‘Huge Win For Apple’
While Messi has been credited with doubling Apple’s MLS Season Pass subscriber numbers, the product was said to be outperforming expectations before his arrival. “We’re certainly doing much better than we had forecasted,” Apple senior vice president of services Eddy Cue said in June before Messi decided to join MLS.
Subscriber numbers are closely guarded, but some context emerged throughout the season. Early in the year, a report suggested subscribers were close to a million. Another report found that Messi’s arrival drove nearly 300,000 subscribers in July.
Beyond the Messi boost, MLS is the first major U.S. league to complete a full season of an exclusive streaming deal that will certainly evolve throughout the next decade. “Everyone acknowledges that we’re still building the plane while we fly it,” FC Cincinnati co-CEO Jeff Berding told FOS. “And this has been a learning year.”
O’Donoghue said Apple performed better than she expected. “It was a huge win for Apple,” sports media consultant Jim Willians told FOS, citing majorly improved production quality.
A major change from previous seasons was the predictability of Wednesday and Saturday evening match slots — which O’Donoghue felt was good for viewers — as opposed to the dozens of broadcast windows used before Apple. Williams, who is CEO of LJC Media, disagrees. “If they’re growing the league, why would you not want to play some afternoon games and basically use that window of building an entire day on Saturday?”
Despite the consistency in the regular season — good or bad — the first round of playoffs departs from the Wednesday/Saturday sequence and features 12 games on various days of the week going head-to-head with NFL broadcasts.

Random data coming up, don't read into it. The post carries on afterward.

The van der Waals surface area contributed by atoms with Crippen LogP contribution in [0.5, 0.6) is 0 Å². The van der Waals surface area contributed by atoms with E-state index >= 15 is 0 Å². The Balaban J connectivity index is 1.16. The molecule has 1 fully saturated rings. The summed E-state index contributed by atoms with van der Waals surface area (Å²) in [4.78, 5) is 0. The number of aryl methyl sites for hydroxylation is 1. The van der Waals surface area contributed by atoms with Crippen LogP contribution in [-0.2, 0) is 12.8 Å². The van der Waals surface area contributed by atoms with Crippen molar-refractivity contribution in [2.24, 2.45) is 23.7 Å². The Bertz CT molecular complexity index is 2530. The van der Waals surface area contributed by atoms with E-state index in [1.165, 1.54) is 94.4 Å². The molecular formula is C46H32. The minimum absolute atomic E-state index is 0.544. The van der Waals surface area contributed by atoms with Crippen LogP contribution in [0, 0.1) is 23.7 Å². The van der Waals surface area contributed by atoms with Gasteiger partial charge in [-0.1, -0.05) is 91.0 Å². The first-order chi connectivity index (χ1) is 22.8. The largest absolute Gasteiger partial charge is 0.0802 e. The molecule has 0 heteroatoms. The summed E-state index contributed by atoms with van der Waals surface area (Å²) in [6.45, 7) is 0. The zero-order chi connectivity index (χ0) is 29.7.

But overall, viewers have been watching matches for longer periods of time on Apple, according to MLS, but average game viewership numbers are not public. “It’s been an adjustment for our fans,” added Berding, who says Cincinnati — the Eastern Conference’s top seed — hasn’t seen a drop in viewership after previously broadcasting its games on a free local, over-the-air station.
Changes to how Apple delivers its MLS content are expected for next season, and the league will retain its linear partnerships with Fox Sports in the U.S. and others in Canada to simulcast select games.
More Beyond Messi
In 2024, format changes to the Leagues Cup may be on the way, MLS tells FOS, as the joint tournament with Mexico’s Liga MX hits its second year.
Meanwhile, MLS will attempt to capitalize on a run of major international soccer tournaments played in the U.S. starting next summer with the Copa America. In 2025, the FIFA Club World Cup will be a precursor to the long-awaited 2026 FIFA World Cup in North America.
In 2025, San Diego FC will become the league’s 30th team, paying a record $500 million expansion fee. The league could look to expand even further with markets like Las Vegas, Sacramento, and Phoenix potentially interested in acquiring clubs.
“When you have the best player of all time making Major League Soccer his league of choice, I think it’s a real testament as to where MLS is and where it’s going in the years ahead,” commissioner Don Garber said earlier this year.
The collective valuation of MLS clubs is $15 billion, per Garber. “The league has significance,” he added. With a long-term media deal in place and North America the center of international soccer for the majority of this decade, there’s never been a better time to prove it.